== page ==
On March 22, 2010, the Spirit Rover sent communication to Earth for the last time, just before surpassing the operational record of Viking I. As of March 22, 2010, it had recorded nearly 5 miles on its odometer.
Mars Spirit Rover Fact #7: A Tailored Space Suit
The Mars Spirit Rover was specially designed as a solar-powered device with six wheels. It had the following dimensions;
· Height: 4.9 feet
· Width: 7.5 feet
· Length: 5.2 feet
· Weight: 400 lbs
The six wheels were mounted onto a special rocker-bogie system to facilitate mobility over rough terrain and each of the wheels operate with its own motor.
The Spirit Rover could be steered form both ends (front and rear) and could safely tilt at an angle of 30 degrees. It has an average speed of 0.39 inches per second and a maximum speed of 2 inches per second.
Mars Spirit Rover Fact #6: A Picture is Worth a Thousand Words
The Spirit Rover has taken several priceless pictures while on Mars and has successfully sent them back to Earth. The pictures have assisted scientists in examining the texture, structure, color and mineralogy of Mars’ terrain.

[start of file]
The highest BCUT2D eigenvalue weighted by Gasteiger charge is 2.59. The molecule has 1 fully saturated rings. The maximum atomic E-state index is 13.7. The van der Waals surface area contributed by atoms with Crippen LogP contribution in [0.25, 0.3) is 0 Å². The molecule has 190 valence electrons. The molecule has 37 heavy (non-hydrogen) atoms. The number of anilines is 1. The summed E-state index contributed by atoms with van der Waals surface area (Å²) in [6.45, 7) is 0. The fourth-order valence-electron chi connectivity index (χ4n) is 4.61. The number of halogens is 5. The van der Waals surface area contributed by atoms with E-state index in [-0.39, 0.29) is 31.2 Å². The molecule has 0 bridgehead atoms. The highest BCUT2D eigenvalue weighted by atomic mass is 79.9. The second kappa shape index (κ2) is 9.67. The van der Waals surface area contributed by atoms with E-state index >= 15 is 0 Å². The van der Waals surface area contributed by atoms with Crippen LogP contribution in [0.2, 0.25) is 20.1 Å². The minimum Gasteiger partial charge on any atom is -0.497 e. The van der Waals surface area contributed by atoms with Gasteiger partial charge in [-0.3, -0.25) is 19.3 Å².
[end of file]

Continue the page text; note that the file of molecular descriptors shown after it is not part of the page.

The pictures also aided in the identification of valuable soils and rocks and in obtaining additional data on the environment surrounding the Spirit Rover.
Since its landing on Mars, Spirit has sent 128,224 pictures back to Earth.
Mars Spirit Rover Fact #5: A Round of Applause
Many people and organizations across the world have greatly appreciated the contributions made by the Mars Spirit Rover as far as the exploration of planet Mars is concerned.
For example, the 37452 asteroid has been named after it after a proposal by Ingrid H. (one of the scientists who discovered the asteroid).
Liberty Science Center produced a documentary by the name Roving Mars, which highlights the journey made by Spirit using actual and computer generated imagery.